Numbers Don't Lie
“One-quarter of students in less affluent schools have been identified as special needs, compared with just 13 per cent in higher incomes areas… Research out of the Toronto District School Board broke down the discrepancies even further, finding that Blacks and South Asians are overrepresented in special education and under-represented in gifted programs. White students are ‘significantly overrepresented’ in gifted programs, as are East Asians.” (Rushowy, 2013)
My work site is nestled in an affluent neighbourhood. Relative to other areas, we do not seem to lack for resources, but the number of Black and brown students in that Student Support Center (SSC) just doesn’t reflect the economic privilege of the region. Something else is at play, a marker of identity with such a complicated and troublesome history that it reared its head even in this cocoon of wealth. At first, I did not want to entertain the idea that race was a significant reason why so many of our Black students had been streamed into special education, but a simple exercise made it abundantly clear that I should. I decided to list every Black student who had passed through either my homeroom or rotary classes. Considering the fact that there were so few of them, it was a short list. When all was said and done, only 28 names and faces had surfaced. Wow, just 28 students over 21 years of teaching! What rattled me most, however, was the disproportionate number of these students who had been designated as special education. I was further distressed at the patterns the numbers revealed:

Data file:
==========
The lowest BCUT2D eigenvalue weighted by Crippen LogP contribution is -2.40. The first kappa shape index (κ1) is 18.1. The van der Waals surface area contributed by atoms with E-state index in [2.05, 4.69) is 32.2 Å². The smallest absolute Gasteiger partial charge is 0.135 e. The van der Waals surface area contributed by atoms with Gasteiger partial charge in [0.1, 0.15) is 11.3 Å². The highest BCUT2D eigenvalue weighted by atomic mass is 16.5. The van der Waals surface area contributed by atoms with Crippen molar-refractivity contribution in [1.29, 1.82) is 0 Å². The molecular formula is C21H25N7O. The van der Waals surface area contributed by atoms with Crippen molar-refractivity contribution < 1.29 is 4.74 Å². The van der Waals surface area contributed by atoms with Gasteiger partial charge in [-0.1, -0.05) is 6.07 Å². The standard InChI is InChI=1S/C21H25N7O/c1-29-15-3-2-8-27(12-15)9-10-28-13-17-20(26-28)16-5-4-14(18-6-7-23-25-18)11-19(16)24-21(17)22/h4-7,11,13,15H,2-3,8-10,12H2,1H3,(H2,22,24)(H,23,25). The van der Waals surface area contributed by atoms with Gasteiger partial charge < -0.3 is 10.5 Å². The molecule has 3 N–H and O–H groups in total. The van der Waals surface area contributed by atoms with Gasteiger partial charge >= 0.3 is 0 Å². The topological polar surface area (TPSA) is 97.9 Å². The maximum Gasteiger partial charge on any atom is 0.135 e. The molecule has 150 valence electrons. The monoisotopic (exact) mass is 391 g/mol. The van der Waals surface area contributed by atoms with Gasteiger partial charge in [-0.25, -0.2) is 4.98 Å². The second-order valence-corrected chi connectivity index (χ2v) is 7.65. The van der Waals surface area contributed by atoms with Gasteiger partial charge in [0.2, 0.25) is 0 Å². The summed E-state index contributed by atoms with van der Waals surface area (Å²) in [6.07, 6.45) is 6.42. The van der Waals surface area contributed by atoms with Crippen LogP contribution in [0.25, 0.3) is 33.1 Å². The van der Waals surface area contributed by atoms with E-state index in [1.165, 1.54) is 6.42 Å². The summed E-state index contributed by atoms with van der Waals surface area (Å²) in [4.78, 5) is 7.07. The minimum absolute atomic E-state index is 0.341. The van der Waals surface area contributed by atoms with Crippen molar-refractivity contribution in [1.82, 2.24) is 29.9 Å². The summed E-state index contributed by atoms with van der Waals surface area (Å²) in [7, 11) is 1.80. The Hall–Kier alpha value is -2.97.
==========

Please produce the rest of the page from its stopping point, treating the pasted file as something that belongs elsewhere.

- 18 out of 28 Black students were determined to be special education
- 12 out of the 18 students were male; 6 of 18, female
- 6 of the 18 students were siblings
There was definitely a problem, one that in my experience has been intergenerational and particularly hostile towards Black males.
Special Education is Not the Problem